Which Facebook figures you run with will depend on what you're trying to prove – a bit like newspaper circulation figures, I suspect – but this is a significant number of people reached from within a locked church with minimal resources.

In terms of the learning curve, being on camera or broadcast doesn't worry me at all. I'm very comfortable in my own skin before an audience or congregation. However, I anticipated that I would hate saying mass on my own, never having done this in 28.5 years of ministry, because I reject the notion that "Father's Mass" is an act of private piety rather than a response to a community need. In fact, it has made perfect sense from day one, even when I was only doing an audio feed. I have a palpable sense of communion, a connectedness which goes far beyond the act of receiving bread and wine, something I try to express in my poem, Palmless Sunday, which I wrote as a newsletter editorial for Palm Sunday:

 

Palmless Sunday

 

We gather virtually these days,

with virtual palms and virtual cries of praise.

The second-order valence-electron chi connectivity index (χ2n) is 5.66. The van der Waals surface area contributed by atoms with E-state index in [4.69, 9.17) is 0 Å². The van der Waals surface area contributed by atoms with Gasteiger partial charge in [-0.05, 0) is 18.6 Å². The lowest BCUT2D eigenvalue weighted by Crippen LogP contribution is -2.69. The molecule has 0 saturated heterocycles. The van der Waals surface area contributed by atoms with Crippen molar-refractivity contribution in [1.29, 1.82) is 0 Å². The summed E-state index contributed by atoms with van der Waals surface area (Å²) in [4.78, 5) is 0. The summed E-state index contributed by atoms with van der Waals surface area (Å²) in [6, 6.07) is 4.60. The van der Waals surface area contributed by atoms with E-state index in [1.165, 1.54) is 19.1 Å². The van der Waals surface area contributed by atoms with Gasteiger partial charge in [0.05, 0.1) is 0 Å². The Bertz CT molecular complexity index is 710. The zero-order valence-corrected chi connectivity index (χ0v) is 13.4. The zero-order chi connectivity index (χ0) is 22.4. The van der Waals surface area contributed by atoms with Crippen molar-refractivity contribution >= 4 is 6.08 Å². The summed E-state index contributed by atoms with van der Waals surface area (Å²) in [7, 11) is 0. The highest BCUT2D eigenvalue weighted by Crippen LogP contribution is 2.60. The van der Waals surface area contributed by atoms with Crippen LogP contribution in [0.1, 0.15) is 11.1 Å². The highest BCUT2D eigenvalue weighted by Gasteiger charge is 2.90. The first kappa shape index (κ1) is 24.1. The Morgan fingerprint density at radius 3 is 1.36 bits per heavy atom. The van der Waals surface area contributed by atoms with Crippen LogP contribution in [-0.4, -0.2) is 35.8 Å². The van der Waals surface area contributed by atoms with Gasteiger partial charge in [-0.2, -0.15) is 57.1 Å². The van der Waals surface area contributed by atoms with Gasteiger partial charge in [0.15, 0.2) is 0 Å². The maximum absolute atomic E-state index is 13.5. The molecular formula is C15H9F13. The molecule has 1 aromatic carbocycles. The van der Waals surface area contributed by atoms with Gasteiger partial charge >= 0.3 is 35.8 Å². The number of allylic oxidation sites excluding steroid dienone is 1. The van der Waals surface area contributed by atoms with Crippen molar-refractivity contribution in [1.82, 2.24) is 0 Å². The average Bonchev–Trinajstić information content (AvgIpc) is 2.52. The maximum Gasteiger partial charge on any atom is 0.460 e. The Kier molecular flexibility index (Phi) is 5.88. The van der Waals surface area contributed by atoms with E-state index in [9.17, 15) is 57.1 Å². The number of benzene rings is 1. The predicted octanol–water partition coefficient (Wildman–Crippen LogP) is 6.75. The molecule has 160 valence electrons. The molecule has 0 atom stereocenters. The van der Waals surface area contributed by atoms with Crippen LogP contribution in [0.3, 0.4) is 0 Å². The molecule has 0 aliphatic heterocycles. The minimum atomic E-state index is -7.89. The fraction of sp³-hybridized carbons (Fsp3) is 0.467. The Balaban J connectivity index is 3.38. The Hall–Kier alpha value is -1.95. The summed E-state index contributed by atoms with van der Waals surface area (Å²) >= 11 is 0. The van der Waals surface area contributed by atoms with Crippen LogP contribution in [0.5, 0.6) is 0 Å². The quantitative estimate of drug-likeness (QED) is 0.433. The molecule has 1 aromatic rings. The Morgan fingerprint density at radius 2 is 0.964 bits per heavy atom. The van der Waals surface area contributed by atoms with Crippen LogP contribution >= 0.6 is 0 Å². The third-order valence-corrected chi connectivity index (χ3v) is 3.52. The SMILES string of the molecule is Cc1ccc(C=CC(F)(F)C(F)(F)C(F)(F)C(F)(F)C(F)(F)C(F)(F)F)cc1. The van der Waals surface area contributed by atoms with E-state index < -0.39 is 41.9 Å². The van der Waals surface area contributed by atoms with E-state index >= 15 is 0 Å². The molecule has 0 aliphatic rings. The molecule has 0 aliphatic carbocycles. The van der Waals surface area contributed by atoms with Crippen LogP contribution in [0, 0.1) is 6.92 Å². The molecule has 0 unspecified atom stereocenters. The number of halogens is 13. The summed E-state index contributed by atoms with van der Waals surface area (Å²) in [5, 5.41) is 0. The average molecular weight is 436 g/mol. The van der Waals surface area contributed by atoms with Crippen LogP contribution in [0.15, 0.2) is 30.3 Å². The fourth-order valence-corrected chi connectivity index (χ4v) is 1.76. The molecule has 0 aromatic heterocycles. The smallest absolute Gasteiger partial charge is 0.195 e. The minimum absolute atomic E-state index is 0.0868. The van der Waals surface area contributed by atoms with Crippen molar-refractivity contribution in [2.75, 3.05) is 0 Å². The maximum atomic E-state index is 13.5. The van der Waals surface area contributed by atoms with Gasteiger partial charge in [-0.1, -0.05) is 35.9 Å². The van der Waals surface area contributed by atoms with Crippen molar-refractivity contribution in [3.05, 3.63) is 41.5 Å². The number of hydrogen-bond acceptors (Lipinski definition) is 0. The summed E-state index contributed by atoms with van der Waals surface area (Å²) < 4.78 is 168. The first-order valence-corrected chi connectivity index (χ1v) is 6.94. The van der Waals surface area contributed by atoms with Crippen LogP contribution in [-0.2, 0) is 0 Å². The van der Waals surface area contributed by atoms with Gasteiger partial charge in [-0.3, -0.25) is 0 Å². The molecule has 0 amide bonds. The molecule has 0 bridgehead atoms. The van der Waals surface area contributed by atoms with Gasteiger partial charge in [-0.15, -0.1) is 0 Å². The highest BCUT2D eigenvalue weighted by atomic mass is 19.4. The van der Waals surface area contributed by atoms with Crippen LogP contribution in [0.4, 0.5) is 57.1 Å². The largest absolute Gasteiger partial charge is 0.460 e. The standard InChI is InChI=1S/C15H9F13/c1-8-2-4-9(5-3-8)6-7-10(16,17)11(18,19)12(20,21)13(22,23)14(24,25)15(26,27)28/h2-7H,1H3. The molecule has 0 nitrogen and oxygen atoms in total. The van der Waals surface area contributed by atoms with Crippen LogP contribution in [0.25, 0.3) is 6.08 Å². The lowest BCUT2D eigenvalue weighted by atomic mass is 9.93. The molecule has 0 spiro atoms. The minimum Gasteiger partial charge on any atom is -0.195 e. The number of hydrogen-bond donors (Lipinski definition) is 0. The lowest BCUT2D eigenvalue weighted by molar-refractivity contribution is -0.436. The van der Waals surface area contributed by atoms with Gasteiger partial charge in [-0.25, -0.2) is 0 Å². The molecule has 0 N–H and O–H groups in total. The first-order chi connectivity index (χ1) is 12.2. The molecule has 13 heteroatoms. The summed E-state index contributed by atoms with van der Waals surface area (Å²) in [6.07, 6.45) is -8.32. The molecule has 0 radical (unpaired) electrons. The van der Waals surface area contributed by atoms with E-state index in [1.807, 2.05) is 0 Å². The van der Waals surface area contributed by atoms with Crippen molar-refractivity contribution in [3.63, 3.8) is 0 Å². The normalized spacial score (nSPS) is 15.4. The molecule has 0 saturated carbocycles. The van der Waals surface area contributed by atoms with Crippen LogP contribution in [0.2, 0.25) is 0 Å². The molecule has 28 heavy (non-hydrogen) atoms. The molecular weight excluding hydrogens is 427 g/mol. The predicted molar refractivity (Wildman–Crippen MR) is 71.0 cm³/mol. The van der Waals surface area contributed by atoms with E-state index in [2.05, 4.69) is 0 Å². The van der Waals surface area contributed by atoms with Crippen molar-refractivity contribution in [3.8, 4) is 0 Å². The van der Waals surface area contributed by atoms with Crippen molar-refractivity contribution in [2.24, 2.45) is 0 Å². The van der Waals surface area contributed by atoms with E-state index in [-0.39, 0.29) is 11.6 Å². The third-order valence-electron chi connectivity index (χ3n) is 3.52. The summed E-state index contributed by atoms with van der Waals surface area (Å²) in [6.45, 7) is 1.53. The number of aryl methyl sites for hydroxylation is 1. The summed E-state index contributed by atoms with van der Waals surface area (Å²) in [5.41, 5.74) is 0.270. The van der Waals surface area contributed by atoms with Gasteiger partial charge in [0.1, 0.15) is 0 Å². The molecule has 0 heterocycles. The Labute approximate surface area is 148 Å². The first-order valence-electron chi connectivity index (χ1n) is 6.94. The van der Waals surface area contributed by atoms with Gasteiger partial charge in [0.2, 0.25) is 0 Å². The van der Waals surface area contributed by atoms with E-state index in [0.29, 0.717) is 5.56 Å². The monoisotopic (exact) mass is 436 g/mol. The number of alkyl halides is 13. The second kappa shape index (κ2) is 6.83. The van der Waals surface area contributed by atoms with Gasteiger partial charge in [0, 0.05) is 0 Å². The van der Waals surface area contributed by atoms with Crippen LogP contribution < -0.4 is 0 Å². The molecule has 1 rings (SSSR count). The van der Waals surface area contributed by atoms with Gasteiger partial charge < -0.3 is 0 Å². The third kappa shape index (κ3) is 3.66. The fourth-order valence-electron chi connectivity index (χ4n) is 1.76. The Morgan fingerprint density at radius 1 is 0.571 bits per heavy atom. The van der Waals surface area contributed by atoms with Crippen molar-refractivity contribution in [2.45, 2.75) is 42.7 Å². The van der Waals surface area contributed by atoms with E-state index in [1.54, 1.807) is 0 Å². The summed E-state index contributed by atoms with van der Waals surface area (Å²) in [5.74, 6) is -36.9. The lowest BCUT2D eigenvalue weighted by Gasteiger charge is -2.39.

Virtual cloaks we scatter underfoot

to greet the Son of David whom we long to meet.

 

Two metres wide (at least) the Covid social distancing

that separates the would-be members of the crowd

as we avoid quite gathering to greet him

sanitised, clean-handed at the city gate.

 

But there is nothing virtual about the Prince of Peace,

subverting all our violent dreams of glory

with his choice of gentle cross-marked beast

to humbly carry him to Zion for the Feast.

 

Nothing virtual either in the bonds that link us all today

in honouring the ones who risk their lives to make us well;

in worrying for the elders home alone;

in understanding pressures hid behind closed doors.

 

Communion, then, is this: this web of praying, caring,

picking up the phone, dropping round some food,

sharing (at safe distance) smiles and tears,

this swopping words of hope for fears.

 

This is what we celebrate on Sundays in more normal times.

This is what our breaking bread and sharing cup proclaims:

that the Easter Lord still comes to share our little feast,

comes even through locked doors with words of peace.

 

I've had an awful lot of feedback following the live-streaming, ranging from the usual reflex response of Facebook likes to requests for prayer and other comments. On Easter Sunday morning a trail of parishioners recognising each other’s comments and greeting each other appeared during mass. Perhaps my favourite response so far is a message reflecting straight back to me the theme of my Easter morning homily about the presence of the Risen Lord in our homes with the simple statement: "We are the Church." If my community have understood that and felt it and prayed it at their dining tables, in their living rooms and bedrooms, I have done my work.